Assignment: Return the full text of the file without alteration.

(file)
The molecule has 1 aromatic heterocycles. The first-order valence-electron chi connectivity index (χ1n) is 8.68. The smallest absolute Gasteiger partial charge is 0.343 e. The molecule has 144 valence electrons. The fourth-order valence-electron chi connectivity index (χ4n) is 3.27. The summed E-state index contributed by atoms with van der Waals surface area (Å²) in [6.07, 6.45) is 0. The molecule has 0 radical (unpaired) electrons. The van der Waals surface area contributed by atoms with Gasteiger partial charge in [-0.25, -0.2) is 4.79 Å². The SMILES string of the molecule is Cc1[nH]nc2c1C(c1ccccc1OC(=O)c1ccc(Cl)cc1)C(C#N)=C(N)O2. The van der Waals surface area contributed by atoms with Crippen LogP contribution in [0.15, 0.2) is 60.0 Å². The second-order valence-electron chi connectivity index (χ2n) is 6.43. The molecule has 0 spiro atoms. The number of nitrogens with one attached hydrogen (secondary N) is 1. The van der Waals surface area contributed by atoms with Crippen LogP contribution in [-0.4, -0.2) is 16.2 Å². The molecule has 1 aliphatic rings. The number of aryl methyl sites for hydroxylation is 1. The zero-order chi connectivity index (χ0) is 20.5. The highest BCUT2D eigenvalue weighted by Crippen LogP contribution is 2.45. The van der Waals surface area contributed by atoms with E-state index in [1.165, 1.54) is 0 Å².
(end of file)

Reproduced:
The molecule has 1 aromatic heterocycles. The first-order valence-electron chi connectivity index (χ1n) is 8.68. The smallest absolute Gasteiger partial charge is 0.343 e. The molecule has 144 valence electrons. The fourth-order valence-electron chi connectivity index (χ4n) is 3.27. The summed E-state index contributed by atoms with van der Waals surface area (Å²) in [6.07, 6.45) is 0. The molecule has 0 radical (unpaired) electrons. The van der Waals surface area contributed by atoms with Gasteiger partial charge in [-0.25, -0.2) is 4.79 Å². The SMILES string of the molecule is Cc1[nH]nc2c1C(c1ccccc1OC(=O)c1ccc(Cl)cc1)C(C#N)=C(N)O2. The van der Waals surface area contributed by atoms with Crippen LogP contribution in [0.15, 0.2) is 60.0 Å². The second-order valence-electron chi connectivity index (χ2n) is 6.43. The molecule has 0 spiro atoms. The number of nitrogens with one attached hydrogen (secondary N) is 1. The van der Waals surface area contributed by atoms with Crippen LogP contribution in [-0.4, -0.2) is 16.2 Å². The molecule has 1 aliphatic rings. The number of aryl methyl sites for hydroxylation is 1. The zero-order chi connectivity index (χ0) is 20.5. The highest BCUT2D eigenvalue weighted by Crippen LogP contribution is 2.45. The van der Waals surface area contributed by atoms with E-state index in [1.165, 1.54) is 0 Å².